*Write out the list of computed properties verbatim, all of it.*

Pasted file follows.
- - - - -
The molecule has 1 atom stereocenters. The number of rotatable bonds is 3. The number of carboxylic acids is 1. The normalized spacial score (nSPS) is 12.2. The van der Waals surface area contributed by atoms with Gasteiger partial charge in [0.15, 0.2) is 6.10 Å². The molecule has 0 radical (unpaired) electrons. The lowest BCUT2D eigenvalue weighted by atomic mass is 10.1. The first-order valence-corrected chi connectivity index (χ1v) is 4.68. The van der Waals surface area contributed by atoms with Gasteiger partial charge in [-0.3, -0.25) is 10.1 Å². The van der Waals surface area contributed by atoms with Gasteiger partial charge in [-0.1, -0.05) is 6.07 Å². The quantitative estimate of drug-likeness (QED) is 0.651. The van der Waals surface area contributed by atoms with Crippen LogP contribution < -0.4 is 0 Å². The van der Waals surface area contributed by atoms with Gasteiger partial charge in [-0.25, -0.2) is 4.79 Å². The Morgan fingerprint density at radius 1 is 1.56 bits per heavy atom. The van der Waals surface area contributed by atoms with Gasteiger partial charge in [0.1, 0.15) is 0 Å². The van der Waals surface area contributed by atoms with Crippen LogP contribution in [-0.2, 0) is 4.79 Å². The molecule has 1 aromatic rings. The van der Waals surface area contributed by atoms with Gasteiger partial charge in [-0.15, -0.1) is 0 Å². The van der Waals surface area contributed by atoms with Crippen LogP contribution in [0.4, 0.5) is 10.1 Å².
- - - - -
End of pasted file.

The molecule has 1 atom stereocenters. The number of rotatable bonds is 3. The number of carboxylic acids is 1. The normalized spacial score (nSPS) is 12.2. The van der Waals surface area contributed by atoms with Gasteiger partial charge in [0.15, 0.2) is 6.10 Å². The molecule has 0 radical (unpaired) electrons. The lowest BCUT2D eigenvalue weighted by atomic mass is 10.1. The first-order valence-corrected chi connectivity index (χ1v) is 4.68. The van der Waals surface area contributed by atoms with Gasteiger partial charge in [-0.3, -0.25) is 10.1 Å². The van der Waals surface area contributed by atoms with Gasteiger partial charge in [-0.1, -0.05) is 6.07 Å². The quantitative estimate of drug-likeness (QED) is 0.651. The van der Waals surface area contributed by atoms with Crippen LogP contribution < -0.4 is 0 Å². The van der Waals surface area contributed by atoms with Gasteiger partial charge in [-0.25, -0.2) is 4.79 Å². The Morgan fingerprint density at radius 1 is 1.56 bits per heavy atom. The van der Waals surface area contributed by atoms with Gasteiger partial charge in [0.1, 0.15) is 0 Å². The van der Waals surface area contributed by atoms with Crippen LogP contribution in [-0.2, 0) is 4.79 Å². The molecule has 1 aromatic rings. The van der Waals surface area contributed by atoms with Gasteiger partial charge in [-0.15, -0.1) is 0 Å². The van der Waals surface area contributed by atoms with Crippen LogP contribution in [0.4, 0.5) is 10.1 Å².